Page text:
less IS more: an introduction

The NBC affiliate in Los Angeles labeled me the “bionic man” on its 5 pm broadcast last Thursday.


Now there’s a moniker that makes me uncomfortable. I’m not a world-class athlete. I didn’t saw my limb off in some incredible act of bravery or lose it under extraordinary circumstances that merit any special attention. And I’m not a role model for anyone, hopefully, other than my own children.

I’m the moron who, depending on how you look at it, either (a) tried to stop two cars from hitting each other by planting his left leg between them, or (b) lacked the intelligence to see that stepping into a snowy road at midnight to push a vehicle might entail some degree of risk. Either way, 14 years after the event, the score remains Honda Civic 1, Me 0.

In this blog I will not offer glowing platitudes about how I’ve magically determined the meaning of life since that night. (Precept #1). I will not serve up glib statements of inspiration and hope for readers (Precept #2) – note that I optimistically use the plural, “readers.” I will, however, write about things I think might be interesting to people living with limb loss or limb difference, hopefully in a mildly entertaining way.

So – let’s get back to that catchy opening line. “Why, Dave, does NBC-LA think you’re the bionic man?” (By the way, a quick search of Google as I write this reveals that the press has bestowed that tag on at least 5 other prosthetic-wearing individuals over the last few years. Including one featured in the Altoona Mirror. So I’m feeling much less cutting-edge now than I did when I typed that first sentence.) There are two equally-relevant and ultimately unfulfilling answers to that question.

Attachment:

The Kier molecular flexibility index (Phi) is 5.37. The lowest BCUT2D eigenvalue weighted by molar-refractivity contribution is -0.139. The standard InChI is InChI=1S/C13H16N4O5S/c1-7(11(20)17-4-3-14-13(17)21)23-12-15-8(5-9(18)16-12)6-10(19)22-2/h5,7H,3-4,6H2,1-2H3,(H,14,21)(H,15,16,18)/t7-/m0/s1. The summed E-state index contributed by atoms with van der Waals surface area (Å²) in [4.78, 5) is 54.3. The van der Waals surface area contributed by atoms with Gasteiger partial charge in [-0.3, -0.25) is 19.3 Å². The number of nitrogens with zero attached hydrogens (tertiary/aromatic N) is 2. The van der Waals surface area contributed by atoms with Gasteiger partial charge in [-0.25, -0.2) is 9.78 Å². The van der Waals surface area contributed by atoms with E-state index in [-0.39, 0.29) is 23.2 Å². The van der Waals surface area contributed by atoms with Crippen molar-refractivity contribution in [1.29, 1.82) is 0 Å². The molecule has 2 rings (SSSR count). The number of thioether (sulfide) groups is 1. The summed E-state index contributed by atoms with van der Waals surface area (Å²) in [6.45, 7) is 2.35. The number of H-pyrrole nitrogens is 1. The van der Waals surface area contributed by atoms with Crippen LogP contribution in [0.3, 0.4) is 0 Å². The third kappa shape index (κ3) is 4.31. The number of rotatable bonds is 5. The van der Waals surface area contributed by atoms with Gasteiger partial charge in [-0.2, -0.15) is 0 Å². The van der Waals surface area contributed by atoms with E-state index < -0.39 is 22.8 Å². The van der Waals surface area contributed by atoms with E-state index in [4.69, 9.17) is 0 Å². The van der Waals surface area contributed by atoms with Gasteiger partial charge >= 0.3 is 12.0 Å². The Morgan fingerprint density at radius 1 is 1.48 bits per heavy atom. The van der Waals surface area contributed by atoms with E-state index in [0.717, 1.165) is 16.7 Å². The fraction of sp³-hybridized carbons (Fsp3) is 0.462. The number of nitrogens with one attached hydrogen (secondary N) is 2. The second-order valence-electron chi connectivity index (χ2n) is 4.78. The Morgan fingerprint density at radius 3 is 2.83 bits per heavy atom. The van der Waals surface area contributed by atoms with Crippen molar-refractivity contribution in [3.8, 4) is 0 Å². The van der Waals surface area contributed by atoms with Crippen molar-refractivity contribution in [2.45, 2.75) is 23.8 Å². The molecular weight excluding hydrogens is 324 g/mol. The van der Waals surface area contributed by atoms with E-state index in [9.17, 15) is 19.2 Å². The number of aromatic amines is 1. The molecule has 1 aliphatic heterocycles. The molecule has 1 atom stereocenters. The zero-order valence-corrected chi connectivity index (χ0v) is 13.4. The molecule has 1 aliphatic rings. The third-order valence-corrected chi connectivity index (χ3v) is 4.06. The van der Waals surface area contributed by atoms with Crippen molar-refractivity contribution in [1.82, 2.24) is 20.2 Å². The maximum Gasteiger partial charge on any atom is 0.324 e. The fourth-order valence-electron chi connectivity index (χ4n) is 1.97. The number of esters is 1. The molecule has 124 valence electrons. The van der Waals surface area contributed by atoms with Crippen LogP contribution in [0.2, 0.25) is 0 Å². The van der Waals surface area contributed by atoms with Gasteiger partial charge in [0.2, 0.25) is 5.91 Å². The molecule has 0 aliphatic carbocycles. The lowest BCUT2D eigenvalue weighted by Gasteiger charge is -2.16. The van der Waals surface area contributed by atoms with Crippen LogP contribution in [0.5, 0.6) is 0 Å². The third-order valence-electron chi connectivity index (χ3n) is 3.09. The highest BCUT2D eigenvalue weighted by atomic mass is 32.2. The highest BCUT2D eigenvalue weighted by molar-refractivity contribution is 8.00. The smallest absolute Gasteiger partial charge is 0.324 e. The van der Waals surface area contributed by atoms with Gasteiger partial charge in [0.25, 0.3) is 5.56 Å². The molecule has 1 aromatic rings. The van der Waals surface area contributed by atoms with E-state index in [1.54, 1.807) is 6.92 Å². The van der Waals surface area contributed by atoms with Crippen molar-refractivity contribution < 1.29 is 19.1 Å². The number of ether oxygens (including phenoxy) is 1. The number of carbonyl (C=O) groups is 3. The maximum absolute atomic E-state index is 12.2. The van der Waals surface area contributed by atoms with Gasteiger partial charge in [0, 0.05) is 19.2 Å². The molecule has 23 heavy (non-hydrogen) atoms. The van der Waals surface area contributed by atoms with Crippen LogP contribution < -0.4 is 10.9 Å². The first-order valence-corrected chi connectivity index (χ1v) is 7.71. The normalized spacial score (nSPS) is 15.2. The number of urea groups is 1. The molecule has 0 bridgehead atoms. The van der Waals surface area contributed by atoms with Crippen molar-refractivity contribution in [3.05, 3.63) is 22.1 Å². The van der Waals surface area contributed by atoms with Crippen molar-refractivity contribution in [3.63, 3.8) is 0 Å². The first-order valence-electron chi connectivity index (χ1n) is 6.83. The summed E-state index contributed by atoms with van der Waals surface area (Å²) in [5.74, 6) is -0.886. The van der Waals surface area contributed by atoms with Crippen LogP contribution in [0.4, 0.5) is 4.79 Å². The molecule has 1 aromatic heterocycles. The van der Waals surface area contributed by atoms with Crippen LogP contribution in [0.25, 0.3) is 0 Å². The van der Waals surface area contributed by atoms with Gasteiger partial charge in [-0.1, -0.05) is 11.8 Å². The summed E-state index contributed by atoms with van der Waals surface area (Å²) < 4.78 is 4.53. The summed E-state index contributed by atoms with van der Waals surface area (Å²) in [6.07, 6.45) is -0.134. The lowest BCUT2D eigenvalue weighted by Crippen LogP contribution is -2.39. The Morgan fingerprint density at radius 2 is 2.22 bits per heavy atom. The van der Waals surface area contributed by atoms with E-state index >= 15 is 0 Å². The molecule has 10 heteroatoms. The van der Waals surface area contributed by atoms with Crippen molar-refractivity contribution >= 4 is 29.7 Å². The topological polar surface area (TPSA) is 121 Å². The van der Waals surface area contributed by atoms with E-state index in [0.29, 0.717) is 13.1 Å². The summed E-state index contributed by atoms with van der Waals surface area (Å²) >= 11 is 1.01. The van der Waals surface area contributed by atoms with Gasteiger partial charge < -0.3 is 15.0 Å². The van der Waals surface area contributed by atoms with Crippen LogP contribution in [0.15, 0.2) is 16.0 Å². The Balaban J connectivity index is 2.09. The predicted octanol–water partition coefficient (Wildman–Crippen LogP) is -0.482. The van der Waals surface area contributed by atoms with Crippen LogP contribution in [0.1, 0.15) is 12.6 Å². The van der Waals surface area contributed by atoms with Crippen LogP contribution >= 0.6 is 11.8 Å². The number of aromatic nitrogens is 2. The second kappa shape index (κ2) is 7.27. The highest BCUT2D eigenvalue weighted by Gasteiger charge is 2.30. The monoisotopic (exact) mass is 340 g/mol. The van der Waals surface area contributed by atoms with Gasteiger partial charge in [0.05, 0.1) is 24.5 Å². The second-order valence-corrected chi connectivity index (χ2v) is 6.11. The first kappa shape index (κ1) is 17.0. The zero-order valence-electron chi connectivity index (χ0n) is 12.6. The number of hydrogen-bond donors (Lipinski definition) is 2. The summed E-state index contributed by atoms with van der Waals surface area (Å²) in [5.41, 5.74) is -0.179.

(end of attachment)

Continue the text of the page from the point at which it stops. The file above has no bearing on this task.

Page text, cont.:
First, it rolled so effortlessly off the tongue of Chris Schauble, the very cool and charismatic NBC reporter who was responsible for converting the 3-5 minutes of blather I provided him into a succinct, catchy sound bite. Second, I was lucky enough to be one of the few people in the US selected to beta test a new device.


“Dave . . . that’s not nearly as awesome as your opening sentence might suggest.” Sorry. But that’s also kind of the point.

I’m on a plane back to New York as I type this, having just spent the last few days in California for the Amputee Coalition of America’s National Conference. (In the interest of full disclosure, I’m a member of the ACA’s Board of Directors.) And while the technology on display there was cool, sexy, and highly marketable, it’s only a part of the total picture.

I had the opportunity to speak with an amazing group of people while at the Conference – people with stories a lot better than mine and who are doing much more interesting things than a middle-aged father of 3.

Scout Basset, an above-knee amputee, is a world-class triathlete who added the Los Angeles marathon to her list of accomplishments earlier this year. I especially enjoyed Scout asking me, earnestly, how I could deal with the frustration that my job sometime entails. I oh-so-cleverly suggested to her that most normal people might find 4-5 consecutive hours swimming/cycling/running mildly frustrating. Scout is too polite and good-natured to slap me across the face for that snotty answer, so she instead smiled and said, “I guess so.”